Under the current statute, the legislature has limited dentists' authority to perform operations in two ways. A surgical procedure is within the scope of the practice of dentistry only if the procedure is a "dental" operation and only if the procedure is limited to the parts of the human body enumerated in the statute.

The term "dental" is not defined in the laws regulating the practice of dentistry. However, a dental license is statutorily a limited license to practice medicine. 1989 Op. Att'y Gen. 89-49. Therefore, the practice of dentistry must be within the scope of that license to avoid engaging in the unlicensed practice of medicine. 1989 Op. Att'y Gen. 89-49; see Foster v. Georgia Bd. of Chiropractic Examiners, 257 Ga. 409, 416 (1987).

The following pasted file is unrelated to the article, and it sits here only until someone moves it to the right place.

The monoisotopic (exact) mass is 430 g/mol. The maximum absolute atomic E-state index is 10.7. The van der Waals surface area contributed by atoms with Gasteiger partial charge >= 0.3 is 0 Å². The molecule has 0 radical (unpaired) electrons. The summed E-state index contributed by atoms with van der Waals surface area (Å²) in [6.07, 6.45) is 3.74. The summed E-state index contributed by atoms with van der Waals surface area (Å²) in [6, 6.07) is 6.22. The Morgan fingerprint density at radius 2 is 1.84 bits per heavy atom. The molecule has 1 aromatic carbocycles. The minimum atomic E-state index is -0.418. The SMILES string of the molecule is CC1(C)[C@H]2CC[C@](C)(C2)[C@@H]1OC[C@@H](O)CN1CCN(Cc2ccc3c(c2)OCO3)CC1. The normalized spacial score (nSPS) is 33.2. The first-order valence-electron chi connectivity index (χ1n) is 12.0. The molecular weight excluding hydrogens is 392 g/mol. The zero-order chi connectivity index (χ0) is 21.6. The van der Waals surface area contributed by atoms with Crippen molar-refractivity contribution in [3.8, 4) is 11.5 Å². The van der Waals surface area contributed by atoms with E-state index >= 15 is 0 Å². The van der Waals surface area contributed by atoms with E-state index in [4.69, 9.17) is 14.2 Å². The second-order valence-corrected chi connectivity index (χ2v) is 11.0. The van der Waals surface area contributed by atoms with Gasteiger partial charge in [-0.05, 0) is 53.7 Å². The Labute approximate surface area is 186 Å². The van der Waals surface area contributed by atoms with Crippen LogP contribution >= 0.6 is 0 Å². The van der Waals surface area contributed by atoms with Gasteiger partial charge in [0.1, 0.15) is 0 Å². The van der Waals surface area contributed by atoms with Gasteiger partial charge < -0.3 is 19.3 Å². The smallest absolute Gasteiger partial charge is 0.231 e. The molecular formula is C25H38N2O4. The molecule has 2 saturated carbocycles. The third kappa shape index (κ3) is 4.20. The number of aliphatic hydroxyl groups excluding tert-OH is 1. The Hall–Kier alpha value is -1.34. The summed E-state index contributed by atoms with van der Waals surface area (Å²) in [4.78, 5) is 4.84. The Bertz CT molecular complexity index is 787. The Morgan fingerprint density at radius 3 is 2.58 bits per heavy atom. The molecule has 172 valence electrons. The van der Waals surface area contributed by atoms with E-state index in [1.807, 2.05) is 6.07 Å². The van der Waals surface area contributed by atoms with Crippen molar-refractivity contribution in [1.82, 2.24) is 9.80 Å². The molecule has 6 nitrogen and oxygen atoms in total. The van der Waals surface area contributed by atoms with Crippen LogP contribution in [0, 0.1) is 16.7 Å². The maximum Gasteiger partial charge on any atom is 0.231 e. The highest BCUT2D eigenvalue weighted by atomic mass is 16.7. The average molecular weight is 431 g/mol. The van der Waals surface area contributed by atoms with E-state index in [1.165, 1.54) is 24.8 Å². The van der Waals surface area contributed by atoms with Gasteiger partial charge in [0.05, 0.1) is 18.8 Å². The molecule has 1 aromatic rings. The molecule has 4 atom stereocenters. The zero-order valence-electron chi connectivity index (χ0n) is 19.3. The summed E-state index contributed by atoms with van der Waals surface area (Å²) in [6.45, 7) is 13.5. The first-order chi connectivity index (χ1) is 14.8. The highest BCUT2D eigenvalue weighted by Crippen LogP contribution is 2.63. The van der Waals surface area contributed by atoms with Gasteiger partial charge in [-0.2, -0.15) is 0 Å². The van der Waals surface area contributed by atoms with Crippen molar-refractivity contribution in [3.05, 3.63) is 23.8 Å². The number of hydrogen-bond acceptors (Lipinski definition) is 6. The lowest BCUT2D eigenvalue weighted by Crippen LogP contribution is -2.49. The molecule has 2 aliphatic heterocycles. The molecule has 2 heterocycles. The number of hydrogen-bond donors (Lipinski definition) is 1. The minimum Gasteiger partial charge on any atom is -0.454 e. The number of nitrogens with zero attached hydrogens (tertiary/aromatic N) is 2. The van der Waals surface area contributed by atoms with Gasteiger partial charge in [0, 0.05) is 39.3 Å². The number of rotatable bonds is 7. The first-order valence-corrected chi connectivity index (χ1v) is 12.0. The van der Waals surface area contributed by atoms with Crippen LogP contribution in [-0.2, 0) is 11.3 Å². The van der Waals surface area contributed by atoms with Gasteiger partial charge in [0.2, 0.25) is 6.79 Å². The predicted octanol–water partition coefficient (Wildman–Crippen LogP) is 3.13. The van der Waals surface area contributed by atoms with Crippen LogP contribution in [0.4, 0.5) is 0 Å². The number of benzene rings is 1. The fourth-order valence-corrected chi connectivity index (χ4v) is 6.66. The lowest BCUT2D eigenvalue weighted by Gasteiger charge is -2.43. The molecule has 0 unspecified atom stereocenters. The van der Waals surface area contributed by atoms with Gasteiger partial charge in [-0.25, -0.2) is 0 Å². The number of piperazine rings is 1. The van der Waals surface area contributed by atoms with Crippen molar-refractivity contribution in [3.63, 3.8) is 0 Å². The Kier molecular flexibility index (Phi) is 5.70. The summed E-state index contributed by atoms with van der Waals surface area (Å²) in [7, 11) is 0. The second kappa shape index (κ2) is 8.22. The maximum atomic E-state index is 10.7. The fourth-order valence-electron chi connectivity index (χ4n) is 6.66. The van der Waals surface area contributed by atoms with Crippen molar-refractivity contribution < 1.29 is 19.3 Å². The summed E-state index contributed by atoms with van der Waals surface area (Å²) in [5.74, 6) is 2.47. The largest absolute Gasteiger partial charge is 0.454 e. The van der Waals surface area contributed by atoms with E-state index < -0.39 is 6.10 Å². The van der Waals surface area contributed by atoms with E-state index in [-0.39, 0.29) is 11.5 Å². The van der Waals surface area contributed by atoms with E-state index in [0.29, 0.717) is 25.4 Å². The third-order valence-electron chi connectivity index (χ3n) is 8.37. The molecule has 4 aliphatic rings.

The answer to your inquiry as to whether a dentist may perform certain procedures could vary based on the circumstances. There may be instances in which a dentist performing a dental operation must, in order to properly perform the procedure and properly treat the patient, do other necessary and incidental procedures. See 1968 Op. Att'y Gen. 68-62 (Dentists may prescribe drugs necessary or incidental to the practice of dentistry); 1983 Op. Att'y Gen. 83-52 (Optometrists may perform screening for ocular disease incident to the practice of optometry). A determination of whether a particular procedure was necessary or incidental to the performance of a particular dental operation on a particular patient should be made on a case-by-case basis, with the limitation that it must be performed on those parts of the body identified in O.C.G.A. § 43-11-17(a)(1) and (4). Furthermore, a challenge to whether a particular procedure was within the scope of dental practice could come from the Dental Board, the Composite State Board of Medical Examiners or from a patient in a private civil action.